Theory of Change
Learn Jelly’s theory of change holds that communities will become safer, healthier, and stronger as the amount of cognitive human capital within them increases. As a result, we believe every incremental increase in cognitive human capital will net a positive impact on the communities level of innovation, production, institutional efficiency, behavior, and overall well-being. To accomplish this, the people living and working inside of them must receive a high-quality education, which is defined as activities that are designed to provoke and enhance the development of critical thinking, knowledge and understanding, personality, attitudes, and special skills. To maximize the impact of these activities on cognitive results, students must engage in this type of activity from early childhood on, learn in structures that objectively and constantly measure achievement and discipline, and encounter higher teacher quality and more problem-solving instruction.
As a result of our theory of change, we have developed an instructional practice that combines storytelling, art, and coding into a project-based structure that’s designed to help elementary educators measure and improve students’ reading, thinking, and learning skills. We understand what’s at stake, communities that thrive because the people who live in them are more innovative, productive, engaged, and have better overall well-being. This is why we are dedicated to making our professional development, student workshops, and online courses accessible to educators so that every child has access to the tools that will help them maximize their cognitive ability.
Enablers Of Our Work
Storytelling > Deep Learning
Stories give us the capability to teach academic concepts in a manner that allows students to feel and see the information, as well as factually understand it. As a result, concepts are deeply learned and more likely to be imprinted on the brain in such a way that it sticks with the individual longer, with very little effort exerted on their part (Neuhauser, 1993, p.4).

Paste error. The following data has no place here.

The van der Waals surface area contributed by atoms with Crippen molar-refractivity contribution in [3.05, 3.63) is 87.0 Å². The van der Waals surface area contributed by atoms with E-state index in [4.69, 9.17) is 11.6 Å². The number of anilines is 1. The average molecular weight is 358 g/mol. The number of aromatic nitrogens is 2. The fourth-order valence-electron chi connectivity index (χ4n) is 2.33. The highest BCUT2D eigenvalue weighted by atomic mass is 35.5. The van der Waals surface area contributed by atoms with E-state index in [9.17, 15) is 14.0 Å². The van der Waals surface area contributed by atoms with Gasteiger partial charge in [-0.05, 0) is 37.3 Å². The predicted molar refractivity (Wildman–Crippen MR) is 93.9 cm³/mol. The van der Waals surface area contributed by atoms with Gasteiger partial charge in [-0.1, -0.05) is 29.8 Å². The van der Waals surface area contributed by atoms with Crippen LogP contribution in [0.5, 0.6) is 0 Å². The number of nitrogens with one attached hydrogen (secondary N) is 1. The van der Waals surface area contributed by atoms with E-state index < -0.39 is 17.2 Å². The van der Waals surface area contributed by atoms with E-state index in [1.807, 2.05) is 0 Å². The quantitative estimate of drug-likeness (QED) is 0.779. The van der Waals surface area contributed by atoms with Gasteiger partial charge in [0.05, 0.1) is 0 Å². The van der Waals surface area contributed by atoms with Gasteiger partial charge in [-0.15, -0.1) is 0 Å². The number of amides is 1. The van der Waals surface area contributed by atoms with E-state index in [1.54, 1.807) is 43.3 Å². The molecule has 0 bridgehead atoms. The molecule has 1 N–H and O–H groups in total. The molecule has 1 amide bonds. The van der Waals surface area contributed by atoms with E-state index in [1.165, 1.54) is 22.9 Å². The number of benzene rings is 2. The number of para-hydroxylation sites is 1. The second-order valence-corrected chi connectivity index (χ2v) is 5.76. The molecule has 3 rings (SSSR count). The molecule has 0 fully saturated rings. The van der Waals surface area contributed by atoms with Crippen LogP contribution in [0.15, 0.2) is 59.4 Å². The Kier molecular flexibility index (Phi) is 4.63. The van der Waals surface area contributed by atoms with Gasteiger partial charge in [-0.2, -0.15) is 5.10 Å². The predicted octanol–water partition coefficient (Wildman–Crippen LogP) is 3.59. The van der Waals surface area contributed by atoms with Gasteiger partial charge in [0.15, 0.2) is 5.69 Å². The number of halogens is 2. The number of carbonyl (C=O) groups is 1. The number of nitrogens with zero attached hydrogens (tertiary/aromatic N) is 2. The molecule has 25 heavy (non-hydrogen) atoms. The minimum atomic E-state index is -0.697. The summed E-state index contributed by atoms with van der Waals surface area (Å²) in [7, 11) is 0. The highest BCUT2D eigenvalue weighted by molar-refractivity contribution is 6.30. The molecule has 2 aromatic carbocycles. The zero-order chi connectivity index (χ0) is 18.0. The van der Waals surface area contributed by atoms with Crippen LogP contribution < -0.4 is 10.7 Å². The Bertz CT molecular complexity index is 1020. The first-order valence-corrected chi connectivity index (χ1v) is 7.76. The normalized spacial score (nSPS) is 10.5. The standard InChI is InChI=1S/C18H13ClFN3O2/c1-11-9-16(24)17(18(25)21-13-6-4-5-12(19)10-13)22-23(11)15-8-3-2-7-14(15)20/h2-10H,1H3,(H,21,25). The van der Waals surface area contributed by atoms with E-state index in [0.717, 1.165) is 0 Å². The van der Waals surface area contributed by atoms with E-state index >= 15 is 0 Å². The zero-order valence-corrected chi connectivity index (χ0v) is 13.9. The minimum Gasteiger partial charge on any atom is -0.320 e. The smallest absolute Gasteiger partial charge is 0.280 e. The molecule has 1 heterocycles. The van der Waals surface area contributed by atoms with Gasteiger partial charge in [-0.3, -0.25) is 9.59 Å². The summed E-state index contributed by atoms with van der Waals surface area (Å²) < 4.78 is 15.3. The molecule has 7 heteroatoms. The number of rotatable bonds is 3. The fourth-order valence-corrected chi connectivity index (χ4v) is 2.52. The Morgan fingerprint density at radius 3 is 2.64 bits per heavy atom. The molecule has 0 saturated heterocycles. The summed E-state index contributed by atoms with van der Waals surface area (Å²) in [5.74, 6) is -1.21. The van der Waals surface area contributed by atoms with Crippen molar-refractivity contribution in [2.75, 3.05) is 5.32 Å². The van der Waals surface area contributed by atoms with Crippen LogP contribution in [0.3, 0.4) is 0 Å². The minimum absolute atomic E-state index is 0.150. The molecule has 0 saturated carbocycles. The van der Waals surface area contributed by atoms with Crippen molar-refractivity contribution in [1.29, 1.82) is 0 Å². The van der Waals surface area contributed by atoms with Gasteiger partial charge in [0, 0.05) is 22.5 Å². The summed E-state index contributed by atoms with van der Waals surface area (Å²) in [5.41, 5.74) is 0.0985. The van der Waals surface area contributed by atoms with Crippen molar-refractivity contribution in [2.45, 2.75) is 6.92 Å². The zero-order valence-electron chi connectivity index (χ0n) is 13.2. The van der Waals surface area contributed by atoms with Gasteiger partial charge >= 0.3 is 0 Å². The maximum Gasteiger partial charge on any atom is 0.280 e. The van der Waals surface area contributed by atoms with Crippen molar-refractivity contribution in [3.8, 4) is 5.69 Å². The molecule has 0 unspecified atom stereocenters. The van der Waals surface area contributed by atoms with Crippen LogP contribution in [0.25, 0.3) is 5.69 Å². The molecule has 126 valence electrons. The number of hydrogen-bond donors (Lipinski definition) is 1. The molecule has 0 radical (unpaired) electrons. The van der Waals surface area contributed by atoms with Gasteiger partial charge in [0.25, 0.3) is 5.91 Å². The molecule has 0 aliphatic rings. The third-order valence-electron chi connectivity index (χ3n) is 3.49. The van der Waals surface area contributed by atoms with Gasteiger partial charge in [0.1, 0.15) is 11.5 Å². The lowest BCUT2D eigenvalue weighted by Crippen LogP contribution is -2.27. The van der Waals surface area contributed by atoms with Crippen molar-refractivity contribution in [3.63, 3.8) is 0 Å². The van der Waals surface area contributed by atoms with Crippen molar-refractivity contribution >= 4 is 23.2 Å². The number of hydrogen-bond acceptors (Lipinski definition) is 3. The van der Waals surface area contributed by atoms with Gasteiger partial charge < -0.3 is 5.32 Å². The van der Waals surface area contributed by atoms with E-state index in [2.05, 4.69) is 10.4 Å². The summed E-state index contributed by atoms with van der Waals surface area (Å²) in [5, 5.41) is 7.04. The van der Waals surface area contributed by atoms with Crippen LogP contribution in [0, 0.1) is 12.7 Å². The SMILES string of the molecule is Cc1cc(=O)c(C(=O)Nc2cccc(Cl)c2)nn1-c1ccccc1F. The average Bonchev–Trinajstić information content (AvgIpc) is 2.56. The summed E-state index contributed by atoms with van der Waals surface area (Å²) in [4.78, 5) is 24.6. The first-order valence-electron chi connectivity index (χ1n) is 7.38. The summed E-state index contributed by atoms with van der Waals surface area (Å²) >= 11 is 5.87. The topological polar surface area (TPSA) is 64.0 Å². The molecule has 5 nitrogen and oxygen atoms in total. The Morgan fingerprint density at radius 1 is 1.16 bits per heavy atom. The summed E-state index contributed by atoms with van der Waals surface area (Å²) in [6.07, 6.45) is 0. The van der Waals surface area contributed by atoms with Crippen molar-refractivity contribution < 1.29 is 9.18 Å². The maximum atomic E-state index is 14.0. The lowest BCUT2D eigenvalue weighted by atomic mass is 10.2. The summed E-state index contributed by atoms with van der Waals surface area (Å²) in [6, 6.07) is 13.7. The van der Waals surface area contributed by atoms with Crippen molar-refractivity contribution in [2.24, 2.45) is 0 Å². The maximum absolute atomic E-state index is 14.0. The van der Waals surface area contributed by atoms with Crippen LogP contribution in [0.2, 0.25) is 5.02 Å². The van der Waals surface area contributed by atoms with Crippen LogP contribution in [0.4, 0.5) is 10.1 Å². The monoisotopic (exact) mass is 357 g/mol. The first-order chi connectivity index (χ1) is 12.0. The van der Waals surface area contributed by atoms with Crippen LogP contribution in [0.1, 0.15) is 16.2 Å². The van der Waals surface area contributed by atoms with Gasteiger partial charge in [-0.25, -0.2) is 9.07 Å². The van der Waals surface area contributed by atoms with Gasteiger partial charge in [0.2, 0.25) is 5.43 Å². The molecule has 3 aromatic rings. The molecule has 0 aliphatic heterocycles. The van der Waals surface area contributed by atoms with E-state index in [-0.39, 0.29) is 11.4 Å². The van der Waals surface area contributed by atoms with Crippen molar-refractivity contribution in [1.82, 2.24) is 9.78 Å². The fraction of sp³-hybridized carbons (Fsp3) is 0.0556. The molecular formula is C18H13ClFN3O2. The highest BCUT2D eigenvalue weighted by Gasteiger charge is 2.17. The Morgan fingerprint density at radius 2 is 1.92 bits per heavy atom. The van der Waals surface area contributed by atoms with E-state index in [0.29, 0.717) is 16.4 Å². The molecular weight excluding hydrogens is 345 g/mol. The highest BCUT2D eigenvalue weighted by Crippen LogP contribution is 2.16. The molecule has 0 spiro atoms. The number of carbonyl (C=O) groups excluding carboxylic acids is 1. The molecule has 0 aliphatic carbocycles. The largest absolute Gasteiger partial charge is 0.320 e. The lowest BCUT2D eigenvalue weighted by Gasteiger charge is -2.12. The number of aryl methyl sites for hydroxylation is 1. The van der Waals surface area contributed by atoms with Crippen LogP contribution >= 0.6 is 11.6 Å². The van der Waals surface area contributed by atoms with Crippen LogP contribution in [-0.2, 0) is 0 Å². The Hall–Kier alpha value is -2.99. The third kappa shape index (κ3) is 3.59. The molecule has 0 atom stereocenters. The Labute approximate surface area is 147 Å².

Art > Concept Visualizing
Art helps us improve comprehension of written content based on academic concepts through visualization. Visualization refers to our ability to create mental pictures that are based on text we read or words we hear. It is one of many skills that makes reading comprehension possible.
Coding > Problem-Solving & Critical Thinking
Coding helps students learn important conceptualization, application, analysis, and evaluation skills. Additionally, the activity encourages and supports creative expression and problem solving. As Seymour Papert said more than 30 years ago, coding is about giving kids the opportunity to engage with powerful ideas.
Project-based Learning (PBL) > Active Exploration
PBL is a student-centered pedagogy that involves a dynamic classroom approach in which helps students acquire a deeper knowledge through active exploration of real-world challenges and problems. Students learn about a concept by working for an extended period of time to investigate and respond to a complex question, challenge, or problem. It is a style of active learning and inquiry-based learning.
Academic proficiency scores in served populations.
High School graduation rates of previously served populations.
Cognitive ability pre and post program testing.